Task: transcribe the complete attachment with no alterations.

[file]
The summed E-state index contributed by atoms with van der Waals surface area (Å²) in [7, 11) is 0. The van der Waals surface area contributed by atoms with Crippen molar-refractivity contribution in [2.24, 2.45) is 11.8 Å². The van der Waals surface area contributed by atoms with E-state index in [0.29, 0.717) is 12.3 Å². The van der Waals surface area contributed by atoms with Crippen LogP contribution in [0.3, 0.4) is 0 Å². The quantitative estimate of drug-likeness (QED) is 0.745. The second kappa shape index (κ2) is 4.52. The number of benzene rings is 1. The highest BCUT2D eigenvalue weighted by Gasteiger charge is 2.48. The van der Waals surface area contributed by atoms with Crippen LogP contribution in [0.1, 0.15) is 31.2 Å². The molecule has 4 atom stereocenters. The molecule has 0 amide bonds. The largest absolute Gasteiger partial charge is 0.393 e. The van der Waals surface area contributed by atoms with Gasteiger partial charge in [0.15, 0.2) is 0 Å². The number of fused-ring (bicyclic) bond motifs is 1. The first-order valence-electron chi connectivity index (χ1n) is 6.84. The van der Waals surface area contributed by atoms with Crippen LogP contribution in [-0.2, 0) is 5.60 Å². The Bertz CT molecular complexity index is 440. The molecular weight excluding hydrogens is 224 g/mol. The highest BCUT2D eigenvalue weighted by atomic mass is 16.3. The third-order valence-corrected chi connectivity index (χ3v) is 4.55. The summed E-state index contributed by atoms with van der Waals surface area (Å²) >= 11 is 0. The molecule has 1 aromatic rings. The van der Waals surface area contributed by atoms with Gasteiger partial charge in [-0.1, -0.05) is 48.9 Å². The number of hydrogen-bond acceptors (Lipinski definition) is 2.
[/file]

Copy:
The summed E-state index contributed by atoms with van der Waals surface area (Å²) in [7, 11) is 0. The van der Waals surface area contributed by atoms with Crippen molar-refractivity contribution in [2.24, 2.45) is 11.8 Å². The van der Waals surface area contributed by atoms with E-state index in [0.29, 0.717) is 12.3 Å². The van der Waals surface area contributed by atoms with Crippen LogP contribution in [0.3, 0.4) is 0 Å². The quantitative estimate of drug-likeness (QED) is 0.745. The second kappa shape index (κ2) is 4.52. The number of benzene rings is 1. The highest BCUT2D eigenvalue weighted by Gasteiger charge is 2.48. The van der Waals surface area contributed by atoms with Crippen LogP contribution in [0.1, 0.15) is 31.2 Å². The molecule has 4 atom stereocenters. The molecule has 0 amide bonds. The largest absolute Gasteiger partial charge is 0.393 e. The van der Waals surface area contributed by atoms with Gasteiger partial charge in [0.15, 0.2) is 0 Å². The number of fused-ring (bicyclic) bond motifs is 1. The first-order valence-electron chi connectivity index (χ1n) is 6.84. The van der Waals surface area contributed by atoms with Crippen LogP contribution in [-0.2, 0) is 5.60 Å². The Bertz CT molecular complexity index is 440. The molecular weight excluding hydrogens is 224 g/mol. The highest BCUT2D eigenvalue weighted by atomic mass is 16.3. The third-order valence-corrected chi connectivity index (χ3v) is 4.55. The summed E-state index contributed by atoms with van der Waals surface area (Å²) >= 11 is 0. The molecule has 1 aromatic rings. The van der Waals surface area contributed by atoms with Gasteiger partial charge in [-0.1, -0.05) is 48.9 Å². The number of hydrogen-bond acceptors (Lipinski definition) is 2.